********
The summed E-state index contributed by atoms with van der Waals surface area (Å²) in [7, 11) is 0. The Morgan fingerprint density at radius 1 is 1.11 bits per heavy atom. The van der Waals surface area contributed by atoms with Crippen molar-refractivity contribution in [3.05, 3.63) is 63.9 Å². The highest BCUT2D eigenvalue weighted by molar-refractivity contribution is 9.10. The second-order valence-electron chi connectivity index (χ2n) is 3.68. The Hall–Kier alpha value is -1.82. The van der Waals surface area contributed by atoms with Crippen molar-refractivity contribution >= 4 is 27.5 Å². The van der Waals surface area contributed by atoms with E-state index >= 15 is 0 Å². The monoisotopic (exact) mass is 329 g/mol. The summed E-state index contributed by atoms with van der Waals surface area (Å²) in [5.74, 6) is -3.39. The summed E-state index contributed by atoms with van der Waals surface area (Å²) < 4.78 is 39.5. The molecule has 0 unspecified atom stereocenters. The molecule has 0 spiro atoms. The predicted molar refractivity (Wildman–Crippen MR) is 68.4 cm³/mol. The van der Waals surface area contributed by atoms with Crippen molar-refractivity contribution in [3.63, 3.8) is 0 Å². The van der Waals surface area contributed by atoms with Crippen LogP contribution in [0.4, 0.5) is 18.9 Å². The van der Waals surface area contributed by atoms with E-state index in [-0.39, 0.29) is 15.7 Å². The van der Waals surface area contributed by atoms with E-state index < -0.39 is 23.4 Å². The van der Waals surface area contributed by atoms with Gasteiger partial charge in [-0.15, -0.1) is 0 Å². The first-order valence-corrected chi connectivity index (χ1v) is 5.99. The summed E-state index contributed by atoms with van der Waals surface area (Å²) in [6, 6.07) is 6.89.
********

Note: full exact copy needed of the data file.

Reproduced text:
The summed E-state index contributed by atoms with van der Waals surface area (Å²) in [7, 11) is 0. The Morgan fingerprint density at radius 1 is 1.11 bits per heavy atom. The van der Waals surface area contributed by atoms with Crippen molar-refractivity contribution in [3.05, 3.63) is 63.9 Å². The highest BCUT2D eigenvalue weighted by molar-refractivity contribution is 9.10. The second-order valence-electron chi connectivity index (χ2n) is 3.68. The Hall–Kier alpha value is -1.82. The van der Waals surface area contributed by atoms with Crippen molar-refractivity contribution >= 4 is 27.5 Å². The van der Waals surface area contributed by atoms with E-state index >= 15 is 0 Å². The monoisotopic (exact) mass is 329 g/mol. The summed E-state index contributed by atoms with van der Waals surface area (Å²) in [5.74, 6) is -3.39. The summed E-state index contributed by atoms with van der Waals surface area (Å²) < 4.78 is 39.5. The molecule has 0 unspecified atom stereocenters. The molecule has 0 spiro atoms. The predicted molar refractivity (Wildman–Crippen MR) is 68.4 cm³/mol. The van der Waals surface area contributed by atoms with Crippen molar-refractivity contribution in [3.63, 3.8) is 0 Å². The van der Waals surface area contributed by atoms with Crippen LogP contribution in [0.4, 0.5) is 18.9 Å². The van der Waals surface area contributed by atoms with E-state index in [-0.39, 0.29) is 15.7 Å². The van der Waals surface area contributed by atoms with E-state index < -0.39 is 23.4 Å². The van der Waals surface area contributed by atoms with Gasteiger partial charge in [-0.15, -0.1) is 0 Å². The first-order valence-corrected chi connectivity index (χ1v) is 5.99. The summed E-state index contributed by atoms with van der Waals surface area (Å²) in [6, 6.07) is 6.89.